About Windows Media servers
A Windows Media server uses publishing points to translate a client request for content into a physical path on the server hosting the content. You can add two types of publishing points to a Windows Media server. If you want to stream a file and allow users to control playback of the content (for example, to pause, rewind, or fast-forward it), an on-demand publishing point is the best choice. If you want to stream live content from an encoder, a broadcast publishing point is the best choice.
From your publishing point, you must select the streaming media distribution method, either unicast or multicast. Each method has unique strengths and weaknesses based on the nature of your audience and the type of content.
Unicast. With a unicast stream, clients connect to a Windows Media server to access content. You can deliver content as a unicast stream from either an on-demand or a broadcast publishing point.
Multicast. With a multicast stream, the server streams content to a multicast IP address on the network, and all clients access the IP address to receive the stream instead of connecting to the server. This reduces the amount of bandwidth required on the network as the single stream is able to fulfill multiple client requests. You can deliver content as a multicast stream only from a broadcast publishing point.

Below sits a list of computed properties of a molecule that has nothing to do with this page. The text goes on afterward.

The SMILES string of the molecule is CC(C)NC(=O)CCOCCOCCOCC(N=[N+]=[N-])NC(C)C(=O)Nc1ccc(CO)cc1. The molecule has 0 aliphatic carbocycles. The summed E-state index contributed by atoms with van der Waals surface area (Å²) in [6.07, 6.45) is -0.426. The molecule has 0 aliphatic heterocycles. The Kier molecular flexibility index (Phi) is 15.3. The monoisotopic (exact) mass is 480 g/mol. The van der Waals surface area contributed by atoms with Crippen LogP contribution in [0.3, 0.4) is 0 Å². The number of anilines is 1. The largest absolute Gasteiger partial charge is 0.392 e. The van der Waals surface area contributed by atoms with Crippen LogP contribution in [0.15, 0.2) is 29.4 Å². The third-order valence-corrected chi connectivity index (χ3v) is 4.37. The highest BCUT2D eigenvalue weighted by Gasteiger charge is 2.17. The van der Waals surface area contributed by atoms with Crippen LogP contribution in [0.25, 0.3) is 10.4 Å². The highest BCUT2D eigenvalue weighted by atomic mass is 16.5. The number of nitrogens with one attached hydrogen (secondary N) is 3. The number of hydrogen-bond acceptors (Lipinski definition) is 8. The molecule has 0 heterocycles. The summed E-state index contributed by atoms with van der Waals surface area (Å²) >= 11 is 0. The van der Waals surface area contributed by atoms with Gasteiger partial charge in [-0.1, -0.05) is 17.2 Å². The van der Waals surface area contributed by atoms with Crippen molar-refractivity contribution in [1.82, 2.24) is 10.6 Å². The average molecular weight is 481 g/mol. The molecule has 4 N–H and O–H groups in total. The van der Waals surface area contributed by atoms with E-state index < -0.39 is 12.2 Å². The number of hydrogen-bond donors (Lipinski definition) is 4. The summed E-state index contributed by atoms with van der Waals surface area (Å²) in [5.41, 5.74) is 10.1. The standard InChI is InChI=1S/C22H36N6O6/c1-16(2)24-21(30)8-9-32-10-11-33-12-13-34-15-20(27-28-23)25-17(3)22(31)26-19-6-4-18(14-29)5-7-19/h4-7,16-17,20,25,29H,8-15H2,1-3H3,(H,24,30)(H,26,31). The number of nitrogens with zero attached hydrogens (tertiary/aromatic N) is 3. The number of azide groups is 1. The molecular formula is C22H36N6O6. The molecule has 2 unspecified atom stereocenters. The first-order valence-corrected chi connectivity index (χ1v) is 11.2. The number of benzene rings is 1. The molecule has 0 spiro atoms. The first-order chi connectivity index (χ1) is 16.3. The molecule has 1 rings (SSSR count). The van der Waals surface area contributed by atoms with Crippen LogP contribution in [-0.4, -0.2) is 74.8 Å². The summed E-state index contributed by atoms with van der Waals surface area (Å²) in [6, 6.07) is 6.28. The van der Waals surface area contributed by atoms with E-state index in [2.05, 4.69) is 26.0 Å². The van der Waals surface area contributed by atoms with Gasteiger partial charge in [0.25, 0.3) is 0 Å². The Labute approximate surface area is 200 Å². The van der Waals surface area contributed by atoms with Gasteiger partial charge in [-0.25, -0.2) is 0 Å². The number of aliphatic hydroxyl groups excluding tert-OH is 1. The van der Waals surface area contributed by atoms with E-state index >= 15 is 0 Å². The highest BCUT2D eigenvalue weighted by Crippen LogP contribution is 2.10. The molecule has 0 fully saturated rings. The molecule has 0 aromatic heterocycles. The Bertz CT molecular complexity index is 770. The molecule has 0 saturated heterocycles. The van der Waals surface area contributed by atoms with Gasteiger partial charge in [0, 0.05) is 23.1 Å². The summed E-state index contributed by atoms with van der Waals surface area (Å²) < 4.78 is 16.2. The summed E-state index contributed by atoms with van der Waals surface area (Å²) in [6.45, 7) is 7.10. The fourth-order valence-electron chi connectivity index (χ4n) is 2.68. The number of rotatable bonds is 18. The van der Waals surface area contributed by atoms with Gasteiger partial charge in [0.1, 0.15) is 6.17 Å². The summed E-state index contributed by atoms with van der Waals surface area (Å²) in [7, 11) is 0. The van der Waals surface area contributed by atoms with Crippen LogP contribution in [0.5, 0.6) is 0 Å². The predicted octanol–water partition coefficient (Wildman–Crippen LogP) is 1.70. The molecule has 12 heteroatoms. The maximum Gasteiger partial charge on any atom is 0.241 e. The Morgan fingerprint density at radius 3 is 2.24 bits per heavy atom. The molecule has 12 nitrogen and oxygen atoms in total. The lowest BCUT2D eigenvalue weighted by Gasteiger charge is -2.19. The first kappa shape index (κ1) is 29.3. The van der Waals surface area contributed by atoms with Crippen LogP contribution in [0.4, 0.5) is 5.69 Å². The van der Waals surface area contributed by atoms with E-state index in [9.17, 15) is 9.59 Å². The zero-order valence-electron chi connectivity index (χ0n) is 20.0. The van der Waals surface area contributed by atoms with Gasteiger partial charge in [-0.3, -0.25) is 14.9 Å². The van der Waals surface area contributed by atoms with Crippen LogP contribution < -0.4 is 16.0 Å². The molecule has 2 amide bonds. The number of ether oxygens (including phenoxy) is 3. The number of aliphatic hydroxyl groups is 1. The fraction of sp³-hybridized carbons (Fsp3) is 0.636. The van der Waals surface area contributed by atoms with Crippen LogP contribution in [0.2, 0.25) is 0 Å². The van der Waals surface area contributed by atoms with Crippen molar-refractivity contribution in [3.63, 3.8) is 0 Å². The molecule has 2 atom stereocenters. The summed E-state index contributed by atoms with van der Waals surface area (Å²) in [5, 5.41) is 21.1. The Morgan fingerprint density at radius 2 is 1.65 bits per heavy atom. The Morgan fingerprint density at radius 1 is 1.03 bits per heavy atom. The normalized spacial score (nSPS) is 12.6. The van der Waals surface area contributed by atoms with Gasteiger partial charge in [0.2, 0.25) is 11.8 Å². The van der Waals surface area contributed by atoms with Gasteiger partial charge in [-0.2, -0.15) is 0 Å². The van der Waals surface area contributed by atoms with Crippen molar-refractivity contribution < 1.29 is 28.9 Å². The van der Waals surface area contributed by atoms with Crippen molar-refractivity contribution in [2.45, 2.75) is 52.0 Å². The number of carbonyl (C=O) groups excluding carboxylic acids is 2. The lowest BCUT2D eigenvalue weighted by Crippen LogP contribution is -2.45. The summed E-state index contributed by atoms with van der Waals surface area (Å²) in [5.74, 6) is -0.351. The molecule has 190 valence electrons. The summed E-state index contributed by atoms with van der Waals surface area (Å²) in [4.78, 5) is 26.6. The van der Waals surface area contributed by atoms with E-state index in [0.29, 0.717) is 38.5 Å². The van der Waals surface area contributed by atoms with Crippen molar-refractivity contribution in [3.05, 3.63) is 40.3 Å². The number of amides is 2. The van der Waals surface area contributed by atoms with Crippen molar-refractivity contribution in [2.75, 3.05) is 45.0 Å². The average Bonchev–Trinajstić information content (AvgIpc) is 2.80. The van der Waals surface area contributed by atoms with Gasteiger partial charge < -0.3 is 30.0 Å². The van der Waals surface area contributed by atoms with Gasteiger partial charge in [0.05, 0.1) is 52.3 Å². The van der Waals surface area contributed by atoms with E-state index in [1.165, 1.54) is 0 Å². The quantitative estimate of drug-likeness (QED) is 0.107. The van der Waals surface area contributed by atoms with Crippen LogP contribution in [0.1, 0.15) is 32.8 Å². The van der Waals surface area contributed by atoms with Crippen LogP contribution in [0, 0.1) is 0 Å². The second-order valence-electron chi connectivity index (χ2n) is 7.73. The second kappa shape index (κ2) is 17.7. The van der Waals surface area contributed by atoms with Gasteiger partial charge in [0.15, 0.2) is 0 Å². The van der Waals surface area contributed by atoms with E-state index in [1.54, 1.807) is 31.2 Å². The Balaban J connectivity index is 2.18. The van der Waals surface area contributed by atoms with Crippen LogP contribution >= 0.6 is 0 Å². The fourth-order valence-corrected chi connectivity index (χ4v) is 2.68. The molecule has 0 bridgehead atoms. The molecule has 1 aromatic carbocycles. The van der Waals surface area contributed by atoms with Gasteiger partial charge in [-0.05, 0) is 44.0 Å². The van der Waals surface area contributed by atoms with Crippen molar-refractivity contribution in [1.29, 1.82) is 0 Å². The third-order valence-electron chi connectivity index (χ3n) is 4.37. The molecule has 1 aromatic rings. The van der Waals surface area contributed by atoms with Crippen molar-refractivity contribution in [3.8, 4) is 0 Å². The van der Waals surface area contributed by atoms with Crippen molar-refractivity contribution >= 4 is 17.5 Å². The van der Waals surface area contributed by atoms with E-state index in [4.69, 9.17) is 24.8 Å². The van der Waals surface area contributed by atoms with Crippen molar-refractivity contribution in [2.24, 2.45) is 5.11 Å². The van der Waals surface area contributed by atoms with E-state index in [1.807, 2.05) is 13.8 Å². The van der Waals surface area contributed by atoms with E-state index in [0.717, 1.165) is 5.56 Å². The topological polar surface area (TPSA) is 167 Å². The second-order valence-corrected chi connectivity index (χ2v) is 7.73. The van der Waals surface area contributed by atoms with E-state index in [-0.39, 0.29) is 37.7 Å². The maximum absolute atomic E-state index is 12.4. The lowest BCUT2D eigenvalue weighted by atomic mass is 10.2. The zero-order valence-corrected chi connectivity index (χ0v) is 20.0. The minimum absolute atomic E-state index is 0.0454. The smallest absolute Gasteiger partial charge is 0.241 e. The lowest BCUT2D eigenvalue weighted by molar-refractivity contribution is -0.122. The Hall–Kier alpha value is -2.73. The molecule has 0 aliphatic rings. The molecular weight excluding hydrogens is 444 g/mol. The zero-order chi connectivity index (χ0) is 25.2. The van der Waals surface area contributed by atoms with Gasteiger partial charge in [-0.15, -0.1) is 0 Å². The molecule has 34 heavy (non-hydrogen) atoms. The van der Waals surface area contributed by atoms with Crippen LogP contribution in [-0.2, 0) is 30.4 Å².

After you have added a publishing point and identified the content you want to stream from it, you need to communicate that the content is available. An easy method for accomplishing this is to create an announcement for the content.
You may also want to implement some of the more advanced features available through Windows Media Services. For example, you can modify settings to limit the number of client connections, set up security measures to protect your content, log data about client activity, or set up a distribution server.